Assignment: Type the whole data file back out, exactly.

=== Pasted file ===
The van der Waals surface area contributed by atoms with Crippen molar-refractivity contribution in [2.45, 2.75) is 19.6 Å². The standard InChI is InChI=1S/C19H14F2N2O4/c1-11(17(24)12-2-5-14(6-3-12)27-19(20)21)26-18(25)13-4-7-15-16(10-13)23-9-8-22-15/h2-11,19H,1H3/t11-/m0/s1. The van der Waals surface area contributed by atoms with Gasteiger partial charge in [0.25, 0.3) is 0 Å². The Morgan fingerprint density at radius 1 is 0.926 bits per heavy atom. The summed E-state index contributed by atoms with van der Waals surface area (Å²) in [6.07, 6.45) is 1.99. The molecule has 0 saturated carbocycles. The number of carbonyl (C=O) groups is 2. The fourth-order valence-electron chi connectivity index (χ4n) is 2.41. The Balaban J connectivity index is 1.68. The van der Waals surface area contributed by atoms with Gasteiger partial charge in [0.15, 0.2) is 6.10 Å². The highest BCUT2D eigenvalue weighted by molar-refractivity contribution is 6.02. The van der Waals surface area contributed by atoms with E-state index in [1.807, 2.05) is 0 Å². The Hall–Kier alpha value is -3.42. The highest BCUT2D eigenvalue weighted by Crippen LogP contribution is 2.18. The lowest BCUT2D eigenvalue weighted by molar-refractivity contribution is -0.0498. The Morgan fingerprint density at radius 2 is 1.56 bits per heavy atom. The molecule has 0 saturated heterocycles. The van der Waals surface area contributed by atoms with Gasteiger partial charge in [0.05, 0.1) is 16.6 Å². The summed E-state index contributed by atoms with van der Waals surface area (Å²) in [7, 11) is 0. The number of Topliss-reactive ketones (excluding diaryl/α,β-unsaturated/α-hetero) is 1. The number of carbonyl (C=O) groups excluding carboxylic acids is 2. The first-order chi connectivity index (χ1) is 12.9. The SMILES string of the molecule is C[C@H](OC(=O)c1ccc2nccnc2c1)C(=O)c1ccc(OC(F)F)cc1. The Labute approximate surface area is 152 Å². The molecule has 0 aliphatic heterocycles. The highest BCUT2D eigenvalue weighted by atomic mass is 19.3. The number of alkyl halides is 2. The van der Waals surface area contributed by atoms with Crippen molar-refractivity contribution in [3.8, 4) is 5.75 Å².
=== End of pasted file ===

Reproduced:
The van der Waals surface area contributed by atoms with Crippen molar-refractivity contribution in [2.45, 2.75) is 19.6 Å². The standard InChI is InChI=1S/C19H14F2N2O4/c1-11(17(24)12-2-5-14(6-3-12)27-19(20)21)26-18(25)13-4-7-15-16(10-13)23-9-8-22-15/h2-11,19H,1H3/t11-/m0/s1. The van der Waals surface area contributed by atoms with Gasteiger partial charge in [0.25, 0.3) is 0 Å². The Morgan fingerprint density at radius 1 is 0.926 bits per heavy atom. The summed E-state index contributed by atoms with van der Waals surface area (Å²) in [6.07, 6.45) is 1.99. The molecule has 0 saturated carbocycles. The number of carbonyl (C=O) groups is 2. The fourth-order valence-electron chi connectivity index (χ4n) is 2.41. The Balaban J connectivity index is 1.68. The van der Waals surface area contributed by atoms with Gasteiger partial charge in [0.15, 0.2) is 6.10 Å². The highest BCUT2D eigenvalue weighted by molar-refractivity contribution is 6.02. The van der Waals surface area contributed by atoms with E-state index in [1.807, 2.05) is 0 Å². The Hall–Kier alpha value is -3.42. The highest BCUT2D eigenvalue weighted by Crippen LogP contribution is 2.18. The lowest BCUT2D eigenvalue weighted by molar-refractivity contribution is -0.0498. The Morgan fingerprint density at radius 2 is 1.56 bits per heavy atom. The molecule has 0 saturated heterocycles. The van der Waals surface area contributed by atoms with Gasteiger partial charge in [0.05, 0.1) is 16.6 Å². The summed E-state index contributed by atoms with van der Waals surface area (Å²) in [7, 11) is 0. The number of Topliss-reactive ketones (excluding diaryl/α,β-unsaturated/α-hetero) is 1. The number of carbonyl (C=O) groups excluding carboxylic acids is 2. The first-order chi connectivity index (χ1) is 12.9. The SMILES string of the molecule is C[C@H](OC(=O)c1ccc2nccnc2c1)C(=O)c1ccc(OC(F)F)cc1. The Labute approximate surface area is 152 Å². The molecule has 0 aliphatic heterocycles. The highest BCUT2D eigenvalue weighted by atomic mass is 19.3. The number of alkyl halides is 2. The van der Waals surface area contributed by atoms with Crippen molar-refractivity contribution in [3.8, 4) is 5.75 Å².